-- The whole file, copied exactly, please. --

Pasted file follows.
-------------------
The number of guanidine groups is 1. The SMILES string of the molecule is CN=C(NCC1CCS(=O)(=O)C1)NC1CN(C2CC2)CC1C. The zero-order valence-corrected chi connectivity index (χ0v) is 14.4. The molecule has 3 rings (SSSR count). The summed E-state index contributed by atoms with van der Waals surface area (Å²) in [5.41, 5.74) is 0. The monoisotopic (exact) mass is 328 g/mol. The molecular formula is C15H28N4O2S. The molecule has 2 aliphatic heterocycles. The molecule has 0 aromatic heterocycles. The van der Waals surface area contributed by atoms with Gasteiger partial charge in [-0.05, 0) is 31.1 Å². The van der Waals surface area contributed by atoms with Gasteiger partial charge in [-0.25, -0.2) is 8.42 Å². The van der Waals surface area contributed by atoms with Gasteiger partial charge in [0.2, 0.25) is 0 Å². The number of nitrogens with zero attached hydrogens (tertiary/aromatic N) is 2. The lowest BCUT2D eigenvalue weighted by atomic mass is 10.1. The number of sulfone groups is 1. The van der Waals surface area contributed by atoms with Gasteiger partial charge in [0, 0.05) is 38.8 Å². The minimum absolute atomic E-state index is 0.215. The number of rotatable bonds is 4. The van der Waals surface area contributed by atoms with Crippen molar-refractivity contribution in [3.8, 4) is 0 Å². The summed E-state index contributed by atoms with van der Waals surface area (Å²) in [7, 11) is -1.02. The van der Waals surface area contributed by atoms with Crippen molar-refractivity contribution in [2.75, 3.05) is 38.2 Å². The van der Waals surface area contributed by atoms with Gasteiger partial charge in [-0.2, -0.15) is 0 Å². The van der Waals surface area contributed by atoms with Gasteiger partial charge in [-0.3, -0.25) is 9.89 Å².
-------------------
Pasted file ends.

The number of guanidine groups is 1. The SMILES string of the molecule is CN=C(NCC1CCS(=O)(=O)C1)NC1CN(C2CC2)CC1C. The zero-order valence-corrected chi connectivity index (χ0v) is 14.4. The molecule has 3 rings (SSSR count). The summed E-state index contributed by atoms with van der Waals surface area (Å²) in [5.41, 5.74) is 0. The monoisotopic (exact) mass is 328 g/mol. The molecular formula is C15H28N4O2S. The molecule has 2 aliphatic heterocycles. The molecule has 0 aromatic heterocycles. The van der Waals surface area contributed by atoms with Gasteiger partial charge in [-0.05, 0) is 31.1 Å². The van der Waals surface area contributed by atoms with Gasteiger partial charge in [-0.25, -0.2) is 8.42 Å². The van der Waals surface area contributed by atoms with Gasteiger partial charge in [0.2, 0.25) is 0 Å². The number of nitrogens with zero attached hydrogens (tertiary/aromatic N) is 2. The lowest BCUT2D eigenvalue weighted by atomic mass is 10.1. The number of sulfone groups is 1. The van der Waals surface area contributed by atoms with Gasteiger partial charge in [0, 0.05) is 38.8 Å². The minimum absolute atomic E-state index is 0.215. The number of rotatable bonds is 4. The van der Waals surface area contributed by atoms with Crippen molar-refractivity contribution in [3.8, 4) is 0 Å². The summed E-state index contributed by atoms with van der Waals surface area (Å²) in [7, 11) is -1.02. The van der Waals surface area contributed by atoms with Crippen molar-refractivity contribution in [2.75, 3.05) is 38.2 Å². The van der Waals surface area contributed by atoms with Gasteiger partial charge in [-0.2, -0.15) is 0 Å². The van der Waals surface area contributed by atoms with Gasteiger partial charge in [-0.3, -0.25) is 9.89 Å².